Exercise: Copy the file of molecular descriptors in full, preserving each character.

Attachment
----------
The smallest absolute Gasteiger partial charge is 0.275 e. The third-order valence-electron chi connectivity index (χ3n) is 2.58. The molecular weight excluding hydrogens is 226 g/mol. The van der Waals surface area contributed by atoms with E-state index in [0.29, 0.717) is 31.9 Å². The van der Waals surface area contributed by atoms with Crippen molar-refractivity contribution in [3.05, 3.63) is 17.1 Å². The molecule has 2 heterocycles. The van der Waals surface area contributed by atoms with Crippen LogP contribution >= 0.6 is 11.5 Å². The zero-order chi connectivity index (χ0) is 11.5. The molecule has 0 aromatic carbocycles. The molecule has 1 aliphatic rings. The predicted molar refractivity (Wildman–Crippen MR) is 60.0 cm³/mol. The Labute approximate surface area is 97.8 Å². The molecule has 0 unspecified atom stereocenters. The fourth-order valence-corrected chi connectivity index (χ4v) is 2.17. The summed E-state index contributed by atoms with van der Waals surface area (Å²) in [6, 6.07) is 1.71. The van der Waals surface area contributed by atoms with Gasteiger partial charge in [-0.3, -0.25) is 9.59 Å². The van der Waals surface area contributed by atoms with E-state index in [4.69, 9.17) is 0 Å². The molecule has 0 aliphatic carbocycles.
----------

The smallest absolute Gasteiger partial charge is 0.275 e. The third-order valence-electron chi connectivity index (χ3n) is 2.58. The molecular weight excluding hydrogens is 226 g/mol. The van der Waals surface area contributed by atoms with E-state index in [0.29, 0.717) is 31.9 Å². The van der Waals surface area contributed by atoms with Crippen molar-refractivity contribution in [3.05, 3.63) is 17.1 Å². The molecule has 2 heterocycles. The van der Waals surface area contributed by atoms with Crippen LogP contribution >= 0.6 is 11.5 Å². The zero-order chi connectivity index (χ0) is 11.5. The molecule has 0 aromatic carbocycles. The molecule has 1 aliphatic rings. The predicted molar refractivity (Wildman–Crippen MR) is 60.0 cm³/mol. The Labute approximate surface area is 97.8 Å². The molecule has 0 unspecified atom stereocenters. The fourth-order valence-corrected chi connectivity index (χ4v) is 2.17. The summed E-state index contributed by atoms with van der Waals surface area (Å²) in [6, 6.07) is 1.71. The van der Waals surface area contributed by atoms with Gasteiger partial charge in [-0.3, -0.25) is 9.59 Å². The van der Waals surface area contributed by atoms with E-state index in [4.69, 9.17) is 0 Å². The molecule has 0 aliphatic carbocycles.